What are the sources of amputations in the workplace?
Amputations are some of the most serious and debilitating workplace injuries. They are widespread and involve a variety of activities and equipment. Amputations occur most often when workers operate unguarded or inadequately safeguarded mechanical power presses, power press brakes, powered and non-powered conveyors, printing presses, roll-forming and rollbending machines, food slicers, meat grinders, meat-cutting band saws, drill presses, and milling machines as well as shears, grinders, and slitters. These injuries also happen during materials handling activities and when using forklifts and doors as well as trash compactors and powered and non-powered hand tools. Besides normal operation, the following activities involving stationary machines also expose workers to potential amputation hazards: setting up, threading, preparing, adjusting, cleaning, lubricating, and maintaining machines as well as clearing jams.
What types of machine components are hazardous?
The following types of mechanical components present amputation hazards:
- Point of operation—the area of a machine where it performs work on material.-Power-transmission apparatuses—flywheels, pulleys, belts, chains, couplings, spindles, cams, and gears in addition to connecting rods and other machine components that transmit energy.
- Other moving parts—machine components that move during machine operation such as reciprocating, rotating, and transverse moving parts as well as auxiliary machine parts.
What kinds of mechanical motion are hazardous?
All mechanical motion is potentially hazardous. In addition to in-running nip points (“pinch points”)—which occur when two parts move together and at least one moves in a rotary or circular motion that gears, rollers, belt drives, and pulleys generate—the following are the most common types of hazardous mechanical motion:
- Rotating—circular movement of couplings, cams, clutches, flywheels, and spindles as well as shaft ends and rotating collars that may grip clothing or otherwise force a body part into a dangerous location.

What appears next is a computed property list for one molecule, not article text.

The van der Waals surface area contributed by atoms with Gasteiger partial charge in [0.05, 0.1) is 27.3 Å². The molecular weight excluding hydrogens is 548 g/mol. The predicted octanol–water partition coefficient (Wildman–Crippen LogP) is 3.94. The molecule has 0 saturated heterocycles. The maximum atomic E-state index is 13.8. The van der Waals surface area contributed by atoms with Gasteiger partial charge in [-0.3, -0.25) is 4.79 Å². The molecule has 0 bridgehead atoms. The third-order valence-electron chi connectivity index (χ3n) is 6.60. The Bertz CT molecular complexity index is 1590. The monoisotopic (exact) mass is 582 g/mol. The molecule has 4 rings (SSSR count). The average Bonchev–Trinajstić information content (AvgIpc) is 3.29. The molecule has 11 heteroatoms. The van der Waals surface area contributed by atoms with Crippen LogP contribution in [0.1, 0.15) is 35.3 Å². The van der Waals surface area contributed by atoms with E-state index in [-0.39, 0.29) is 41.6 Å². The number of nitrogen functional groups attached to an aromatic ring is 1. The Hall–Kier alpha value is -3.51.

- Reciprocating—back-and-forth or up-and down action that may strike or entrap a worker between a moving part and a fixed object.
- Transversing—movement in a straight, continuous line that may strike or catch a worker in a pinch or shear point created between the moving part and a fixed object.
- Cutting—action generated during sawing, boring, drilling, milling, slicing, and slitting.
- Punching—motion resulting when a machine moves a slide (ram) to stamp or blank metal or other material.
- Shearing—movement of a powered slide or knife during metal trimming or shearing.
- Bending—action occurring when power is applied to a slide to draw or form metal or other materials.
Are there any OSHA standards that cover amputation hazards in the workplace?
Yes. The Occupational Safety and Health Administration (OSHA) has the following standards in Title 29 of the Code of Federal Regulations ( CFR) to protect workers from amputations in the workplace:
- 29 CFR Part 1910 Subparts O and P cover machinery and machine guarding.
- 29 CFR 1926 Subpart I covers hand tools and powered tools.-29 CFR Part 1928 Subpart D covers agricultural equipment.
- 29 CFR Part 1915 Subparts C, H, and J; 29 CFR Part 1917 Subparts B, C, and G; and 29 CFR Part 1918 Subparts F, G, and H cover maritime operations. U.S. Department of Labor Occupational Safety and Health Administration 2002
What can employers do to help protect workers from amputations?